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Published by:
Westwood Studios

Game Genre:
Role-Playing Game

Game Cheats:
Not Available

Requirements:
Pentium 166, 32 Megs RAM, 4X CD-ROM
16-bit Sound Board, Mouse, & DirectX

Retail Price:
$44.95
Our Ratings:
Features

Graphics

Sound FX

Gameplay

Overall

Screenshots:
Lands Of Lore III


Game Review - by StormDaemon
The classic role-playing games that were defined by Ultima Underworld I and II have returned with a vengeance in Lands Of Lore III. Combining a first person view with both 2D sprites and 3D architecture, this game looks and feels a lot more up to date than its predecessors. Though the use of sprites is disappointing, the game makes up for it with a strong story and several detailed worlds which have numerous graphical special effects.

Storyline:
The game begins as you play a young half breed man name Copper, whose father, the King of the land, and two brothers were killed on a hunting trip by nasty monsters known as Rift Hounds. You narrowly managed to escape the Rift Hounds, but not the accusations that you killed your father in order to get closer to the crown. In order to find out what truly happened and to gain back your soul, which was ripped out of you by the Rift Hounds, you set off on a quest with the advice of a mystic lady named Dawn.

Along the way you'll travel through six different worlds, meet friendly people and kill evil monsters. You'll also discover events that could spell the end of the world unless you stop them. The quest is difficult, but you are given many different weapons and magics to aid in your adventures.

Features:
Lands Of Lore III offers lots of magic, weapons, monsters, and sprite graphics just to name a few features. Also available is a number of ways to go in your character's development such as 4 different guilds, the Fighter's, Cleric's, Mage's, and Thieves' guilds.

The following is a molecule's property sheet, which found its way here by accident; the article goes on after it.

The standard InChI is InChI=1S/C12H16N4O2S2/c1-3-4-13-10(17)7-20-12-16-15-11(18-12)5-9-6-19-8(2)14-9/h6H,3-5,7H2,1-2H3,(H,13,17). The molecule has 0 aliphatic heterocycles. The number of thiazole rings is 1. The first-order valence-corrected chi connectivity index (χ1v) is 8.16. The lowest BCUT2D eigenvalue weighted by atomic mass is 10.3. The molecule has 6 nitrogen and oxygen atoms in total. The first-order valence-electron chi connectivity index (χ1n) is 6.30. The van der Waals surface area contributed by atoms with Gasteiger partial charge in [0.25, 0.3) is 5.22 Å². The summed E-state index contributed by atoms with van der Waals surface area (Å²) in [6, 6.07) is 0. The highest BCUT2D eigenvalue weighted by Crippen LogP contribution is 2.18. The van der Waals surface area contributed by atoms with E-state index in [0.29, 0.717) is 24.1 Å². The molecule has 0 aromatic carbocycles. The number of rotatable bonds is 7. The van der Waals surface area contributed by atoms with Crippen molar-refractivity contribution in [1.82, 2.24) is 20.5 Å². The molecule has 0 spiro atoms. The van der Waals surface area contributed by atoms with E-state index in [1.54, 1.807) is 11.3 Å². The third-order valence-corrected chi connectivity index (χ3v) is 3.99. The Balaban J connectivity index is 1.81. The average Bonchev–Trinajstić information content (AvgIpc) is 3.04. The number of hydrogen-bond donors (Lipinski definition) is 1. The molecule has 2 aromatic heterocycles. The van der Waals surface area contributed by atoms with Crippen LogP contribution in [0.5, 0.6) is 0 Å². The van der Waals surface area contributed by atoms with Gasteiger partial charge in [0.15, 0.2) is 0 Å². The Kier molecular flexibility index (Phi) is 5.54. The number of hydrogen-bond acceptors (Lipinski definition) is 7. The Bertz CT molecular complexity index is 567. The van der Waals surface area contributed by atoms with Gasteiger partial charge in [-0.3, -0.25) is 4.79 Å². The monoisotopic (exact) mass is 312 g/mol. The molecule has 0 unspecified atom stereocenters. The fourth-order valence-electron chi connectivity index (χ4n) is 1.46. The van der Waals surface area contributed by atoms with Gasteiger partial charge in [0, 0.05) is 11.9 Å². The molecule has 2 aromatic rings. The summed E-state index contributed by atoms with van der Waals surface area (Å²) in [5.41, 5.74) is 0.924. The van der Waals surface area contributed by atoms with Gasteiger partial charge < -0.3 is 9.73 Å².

While the story and worlds may be complex, the graphics are a bit lacking in certain areas such as people and objects. On the other hand, the game has a lot of special effects that accompany just about everything, which makes up for a lot in the end.

The worlds are big so you have to be careful or you'll miss something. With over 60 different weapons and 100 magic items, there won't be a lack of toys to play with. Another feature worth mentioning is the automatic magical journal. The journal keeps track of items, monsters, quests, conversations, maps, and notes found along the adventure, and it is an indispensable tool to use in the game.

Gameplay:
The gameplay is incredibly similar to such classics as Ultima Underworld I and II with a load of noticeable improvements over that style of play. The foremost one is the graphical interface. Not only does the view take up most of the screen, but there are several ways to get around all of the menus. New mouse movement adds to the traditional click and drag movement allowing for a more first person shooter feel. Everything can also done with the keyboard, so using both the mouse and the keyboard does have its advantages.

As for the menus, they all have special effects and flashes that symbolize the gaining of new items or other events, and they are laid out in an easy-to-understand manner that allows for quick searching and use of items. Another good point is that the view doesn't go away when the backpack or journal is accessed, it just decreases in size and moves up to the corner, allow for more of a realistic scenario.